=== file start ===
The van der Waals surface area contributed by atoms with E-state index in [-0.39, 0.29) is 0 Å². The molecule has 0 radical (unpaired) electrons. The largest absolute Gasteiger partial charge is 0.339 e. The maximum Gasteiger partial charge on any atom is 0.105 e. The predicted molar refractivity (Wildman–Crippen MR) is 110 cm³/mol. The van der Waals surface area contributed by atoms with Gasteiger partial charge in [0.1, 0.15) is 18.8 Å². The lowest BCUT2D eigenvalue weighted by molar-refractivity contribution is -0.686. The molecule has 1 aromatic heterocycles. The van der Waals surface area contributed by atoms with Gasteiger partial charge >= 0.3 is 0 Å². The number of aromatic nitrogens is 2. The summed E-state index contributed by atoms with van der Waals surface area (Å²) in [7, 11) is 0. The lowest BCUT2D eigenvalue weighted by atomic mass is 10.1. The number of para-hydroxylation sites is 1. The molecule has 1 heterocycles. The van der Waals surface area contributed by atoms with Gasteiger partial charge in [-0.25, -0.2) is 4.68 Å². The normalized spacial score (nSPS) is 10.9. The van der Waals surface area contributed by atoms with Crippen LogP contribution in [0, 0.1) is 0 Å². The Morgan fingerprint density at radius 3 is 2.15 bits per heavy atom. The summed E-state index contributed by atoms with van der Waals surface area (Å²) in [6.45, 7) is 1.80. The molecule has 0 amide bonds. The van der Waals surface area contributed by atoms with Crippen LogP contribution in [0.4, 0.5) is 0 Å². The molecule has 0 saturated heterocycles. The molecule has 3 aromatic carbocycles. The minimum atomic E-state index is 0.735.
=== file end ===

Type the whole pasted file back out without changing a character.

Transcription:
The van der Waals surface area contributed by atoms with E-state index in [-0.39, 0.29) is 0 Å². The molecule has 0 radical (unpaired) electrons. The largest absolute Gasteiger partial charge is 0.339 e. The maximum Gasteiger partial charge on any atom is 0.105 e. The predicted molar refractivity (Wildman–Crippen MR) is 110 cm³/mol. The van der Waals surface area contributed by atoms with Gasteiger partial charge in [0.1, 0.15) is 18.8 Å². The lowest BCUT2D eigenvalue weighted by molar-refractivity contribution is -0.686. The molecule has 1 aromatic heterocycles. The van der Waals surface area contributed by atoms with Gasteiger partial charge >= 0.3 is 0 Å². The number of aromatic nitrogens is 2. The summed E-state index contributed by atoms with van der Waals surface area (Å²) in [7, 11) is 0. The lowest BCUT2D eigenvalue weighted by atomic mass is 10.1. The number of para-hydroxylation sites is 1. The molecule has 1 heterocycles. The van der Waals surface area contributed by atoms with Gasteiger partial charge in [-0.25, -0.2) is 4.68 Å². The normalized spacial score (nSPS) is 10.9. The van der Waals surface area contributed by atoms with Crippen LogP contribution in [0, 0.1) is 0 Å². The Morgan fingerprint density at radius 3 is 2.15 bits per heavy atom. The summed E-state index contributed by atoms with van der Waals surface area (Å²) in [6.45, 7) is 1.80. The molecule has 0 amide bonds. The van der Waals surface area contributed by atoms with Crippen LogP contribution in [0.4, 0.5) is 0 Å². The molecule has 0 saturated heterocycles. The molecule has 3 aromatic carbocycles. The minimum atomic E-state index is 0.735.